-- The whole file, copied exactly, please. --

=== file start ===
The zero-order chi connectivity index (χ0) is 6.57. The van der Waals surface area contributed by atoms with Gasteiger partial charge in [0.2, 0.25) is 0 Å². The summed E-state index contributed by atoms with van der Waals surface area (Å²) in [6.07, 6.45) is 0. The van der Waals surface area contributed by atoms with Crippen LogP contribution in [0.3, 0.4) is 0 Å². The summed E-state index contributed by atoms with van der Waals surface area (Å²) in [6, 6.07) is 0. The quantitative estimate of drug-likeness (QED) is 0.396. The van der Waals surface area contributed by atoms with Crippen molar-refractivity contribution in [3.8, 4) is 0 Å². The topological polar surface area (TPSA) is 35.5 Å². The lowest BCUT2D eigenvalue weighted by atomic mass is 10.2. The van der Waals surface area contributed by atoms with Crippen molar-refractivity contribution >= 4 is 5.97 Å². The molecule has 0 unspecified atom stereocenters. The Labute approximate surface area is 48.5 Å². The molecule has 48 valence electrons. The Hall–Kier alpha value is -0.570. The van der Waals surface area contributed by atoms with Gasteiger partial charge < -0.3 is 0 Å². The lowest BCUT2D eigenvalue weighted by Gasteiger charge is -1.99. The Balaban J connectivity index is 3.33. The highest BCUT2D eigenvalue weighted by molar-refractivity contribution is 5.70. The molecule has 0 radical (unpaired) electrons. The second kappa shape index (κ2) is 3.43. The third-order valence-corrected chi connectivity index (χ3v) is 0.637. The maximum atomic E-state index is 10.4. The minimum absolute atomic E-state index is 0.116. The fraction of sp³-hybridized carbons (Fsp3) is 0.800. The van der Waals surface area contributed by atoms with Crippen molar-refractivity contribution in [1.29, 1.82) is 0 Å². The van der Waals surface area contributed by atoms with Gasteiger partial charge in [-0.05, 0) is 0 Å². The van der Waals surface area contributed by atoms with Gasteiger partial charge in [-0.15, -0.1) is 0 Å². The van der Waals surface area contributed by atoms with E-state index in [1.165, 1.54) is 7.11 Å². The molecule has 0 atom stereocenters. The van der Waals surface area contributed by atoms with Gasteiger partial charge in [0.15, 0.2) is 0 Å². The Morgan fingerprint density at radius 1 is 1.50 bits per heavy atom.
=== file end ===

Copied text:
The zero-order chi connectivity index (χ0) is 6.57. The van der Waals surface area contributed by atoms with Gasteiger partial charge in [0.2, 0.25) is 0 Å². The summed E-state index contributed by atoms with van der Waals surface area (Å²) in [6.07, 6.45) is 0. The van der Waals surface area contributed by atoms with Crippen LogP contribution in [0.3, 0.4) is 0 Å². The summed E-state index contributed by atoms with van der Waals surface area (Å²) in [6, 6.07) is 0. The quantitative estimate of drug-likeness (QED) is 0.396. The van der Waals surface area contributed by atoms with Crippen molar-refractivity contribution in [3.8, 4) is 0 Å². The topological polar surface area (TPSA) is 35.5 Å². The lowest BCUT2D eigenvalue weighted by atomic mass is 10.2. The van der Waals surface area contributed by atoms with Crippen molar-refractivity contribution >= 4 is 5.97 Å². The molecule has 0 unspecified atom stereocenters. The Labute approximate surface area is 48.5 Å². The molecule has 48 valence electrons. The Hall–Kier alpha value is -0.570. The van der Waals surface area contributed by atoms with Gasteiger partial charge < -0.3 is 0 Å². The lowest BCUT2D eigenvalue weighted by Gasteiger charge is -1.99. The Balaban J connectivity index is 3.33. The highest BCUT2D eigenvalue weighted by molar-refractivity contribution is 5.70. The molecule has 0 radical (unpaired) electrons. The second kappa shape index (κ2) is 3.43. The third-order valence-corrected chi connectivity index (χ3v) is 0.637. The maximum atomic E-state index is 10.4. The minimum absolute atomic E-state index is 0.116. The fraction of sp³-hybridized carbons (Fsp3) is 0.800. The van der Waals surface area contributed by atoms with Crippen molar-refractivity contribution in [1.29, 1.82) is 0 Å². The van der Waals surface area contributed by atoms with Gasteiger partial charge in [-0.05, 0) is 0 Å². The van der Waals surface area contributed by atoms with Gasteiger partial charge in [-0.15, -0.1) is 0 Å². The van der Waals surface area contributed by atoms with E-state index in [1.165, 1.54) is 7.11 Å². The molecule has 0 atom stereocenters. The van der Waals surface area contributed by atoms with Gasteiger partial charge in [0.15, 0.2) is 0 Å². The Morgan fingerprint density at radius 1 is 1.50 bits per heavy atom.